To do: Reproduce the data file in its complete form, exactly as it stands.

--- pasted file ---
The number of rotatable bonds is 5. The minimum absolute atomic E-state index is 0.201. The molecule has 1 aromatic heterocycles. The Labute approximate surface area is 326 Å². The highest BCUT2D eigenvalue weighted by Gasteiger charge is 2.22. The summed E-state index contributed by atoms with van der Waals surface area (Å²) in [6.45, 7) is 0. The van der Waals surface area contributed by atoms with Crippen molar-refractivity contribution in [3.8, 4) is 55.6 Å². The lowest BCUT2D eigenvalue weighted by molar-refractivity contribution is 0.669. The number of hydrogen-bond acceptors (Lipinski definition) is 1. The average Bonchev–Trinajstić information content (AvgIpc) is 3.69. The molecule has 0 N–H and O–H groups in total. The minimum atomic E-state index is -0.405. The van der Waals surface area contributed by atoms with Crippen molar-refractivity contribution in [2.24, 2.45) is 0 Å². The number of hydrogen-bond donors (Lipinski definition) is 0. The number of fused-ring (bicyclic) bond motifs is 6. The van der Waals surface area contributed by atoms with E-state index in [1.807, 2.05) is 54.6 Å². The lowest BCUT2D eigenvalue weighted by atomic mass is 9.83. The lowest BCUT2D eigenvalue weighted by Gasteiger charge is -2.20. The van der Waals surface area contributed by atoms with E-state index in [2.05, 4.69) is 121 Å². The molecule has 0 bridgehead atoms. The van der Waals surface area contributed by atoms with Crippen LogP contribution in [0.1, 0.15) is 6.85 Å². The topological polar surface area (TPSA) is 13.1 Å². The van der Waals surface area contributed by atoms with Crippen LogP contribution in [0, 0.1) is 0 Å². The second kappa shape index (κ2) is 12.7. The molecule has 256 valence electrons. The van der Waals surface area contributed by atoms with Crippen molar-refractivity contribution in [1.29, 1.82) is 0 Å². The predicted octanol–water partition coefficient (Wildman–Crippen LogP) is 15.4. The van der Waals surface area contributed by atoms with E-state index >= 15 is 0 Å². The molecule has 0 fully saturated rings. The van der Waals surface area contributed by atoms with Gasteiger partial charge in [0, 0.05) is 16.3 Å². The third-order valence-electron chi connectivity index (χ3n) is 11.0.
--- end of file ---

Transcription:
The number of rotatable bonds is 5. The minimum absolute atomic E-state index is 0.201. The molecule has 1 aromatic heterocycles. The Labute approximate surface area is 326 Å². The highest BCUT2D eigenvalue weighted by Gasteiger charge is 2.22. The summed E-state index contributed by atoms with van der Waals surface area (Å²) in [6.45, 7) is 0. The van der Waals surface area contributed by atoms with Crippen molar-refractivity contribution in [3.8, 4) is 55.6 Å². The lowest BCUT2D eigenvalue weighted by molar-refractivity contribution is 0.669. The number of hydrogen-bond acceptors (Lipinski definition) is 1. The average Bonchev–Trinajstić information content (AvgIpc) is 3.69. The molecule has 0 N–H and O–H groups in total. The minimum atomic E-state index is -0.405. The van der Waals surface area contributed by atoms with Crippen molar-refractivity contribution in [2.24, 2.45) is 0 Å². The number of hydrogen-bond donors (Lipinski definition) is 0. The number of fused-ring (bicyclic) bond motifs is 6. The van der Waals surface area contributed by atoms with E-state index in [1.807, 2.05) is 54.6 Å². The lowest BCUT2D eigenvalue weighted by atomic mass is 9.83. The lowest BCUT2D eigenvalue weighted by Gasteiger charge is -2.20. The van der Waals surface area contributed by atoms with E-state index in [2.05, 4.69) is 121 Å². The molecule has 0 bridgehead atoms. The van der Waals surface area contributed by atoms with Crippen LogP contribution in [0.1, 0.15) is 6.85 Å². The topological polar surface area (TPSA) is 13.1 Å². The van der Waals surface area contributed by atoms with Crippen LogP contribution in [0, 0.1) is 0 Å². The second kappa shape index (κ2) is 12.7. The molecule has 256 valence electrons. The van der Waals surface area contributed by atoms with Crippen molar-refractivity contribution in [1.29, 1.82) is 0 Å². The predicted octanol–water partition coefficient (Wildman–Crippen LogP) is 15.4. The van der Waals surface area contributed by atoms with E-state index >= 15 is 0 Å². The molecule has 0 fully saturated rings. The van der Waals surface area contributed by atoms with Gasteiger partial charge in [0, 0.05) is 16.3 Å². The third-order valence-electron chi connectivity index (χ3n) is 11.0.